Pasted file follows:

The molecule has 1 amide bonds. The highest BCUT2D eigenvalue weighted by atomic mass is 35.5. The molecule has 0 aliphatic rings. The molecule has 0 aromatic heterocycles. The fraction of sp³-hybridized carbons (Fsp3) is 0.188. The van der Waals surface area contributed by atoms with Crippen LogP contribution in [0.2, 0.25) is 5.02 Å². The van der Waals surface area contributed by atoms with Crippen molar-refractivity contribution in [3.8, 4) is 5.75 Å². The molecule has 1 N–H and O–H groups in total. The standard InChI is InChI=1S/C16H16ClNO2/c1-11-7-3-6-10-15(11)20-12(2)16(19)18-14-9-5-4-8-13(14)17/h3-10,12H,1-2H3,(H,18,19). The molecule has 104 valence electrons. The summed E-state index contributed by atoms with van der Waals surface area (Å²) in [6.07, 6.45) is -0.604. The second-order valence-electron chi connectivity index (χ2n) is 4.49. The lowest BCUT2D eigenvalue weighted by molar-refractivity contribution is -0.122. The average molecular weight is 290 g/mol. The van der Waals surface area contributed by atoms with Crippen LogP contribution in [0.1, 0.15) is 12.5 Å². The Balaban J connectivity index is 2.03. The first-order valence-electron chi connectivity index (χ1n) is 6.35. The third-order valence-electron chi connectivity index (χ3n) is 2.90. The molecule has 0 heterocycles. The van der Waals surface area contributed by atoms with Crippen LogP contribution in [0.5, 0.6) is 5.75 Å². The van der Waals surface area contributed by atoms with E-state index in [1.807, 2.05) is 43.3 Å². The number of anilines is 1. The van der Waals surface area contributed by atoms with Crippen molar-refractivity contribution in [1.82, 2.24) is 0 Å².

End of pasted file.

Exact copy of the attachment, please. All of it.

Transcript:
The molecule has 1 amide bonds. The highest BCUT2D eigenvalue weighted by atomic mass is 35.5. The molecule has 0 aliphatic rings. The molecule has 0 aromatic heterocycles. The fraction of sp³-hybridized carbons (Fsp3) is 0.188. The van der Waals surface area contributed by atoms with Crippen LogP contribution in [0.2, 0.25) is 5.02 Å². The van der Waals surface area contributed by atoms with Crippen molar-refractivity contribution in [3.8, 4) is 5.75 Å². The molecule has 1 N–H and O–H groups in total. The standard InChI is InChI=1S/C16H16ClNO2/c1-11-7-3-6-10-15(11)20-12(2)16(19)18-14-9-5-4-8-13(14)17/h3-10,12H,1-2H3,(H,18,19). The molecule has 104 valence electrons. The summed E-state index contributed by atoms with van der Waals surface area (Å²) in [6.07, 6.45) is -0.604. The second-order valence-electron chi connectivity index (χ2n) is 4.49. The lowest BCUT2D eigenvalue weighted by molar-refractivity contribution is -0.122. The average molecular weight is 290 g/mol. The van der Waals surface area contributed by atoms with Crippen LogP contribution in [0.1, 0.15) is 12.5 Å². The Balaban J connectivity index is 2.03. The first-order valence-electron chi connectivity index (χ1n) is 6.35. The third-order valence-electron chi connectivity index (χ3n) is 2.90. The molecule has 0 heterocycles. The van der Waals surface area contributed by atoms with Crippen LogP contribution in [0.5, 0.6) is 5.75 Å². The van der Waals surface area contributed by atoms with E-state index in [1.807, 2.05) is 43.3 Å². The number of anilines is 1. The van der Waals surface area contributed by atoms with Crippen molar-refractivity contribution in [1.82, 2.24) is 0 Å².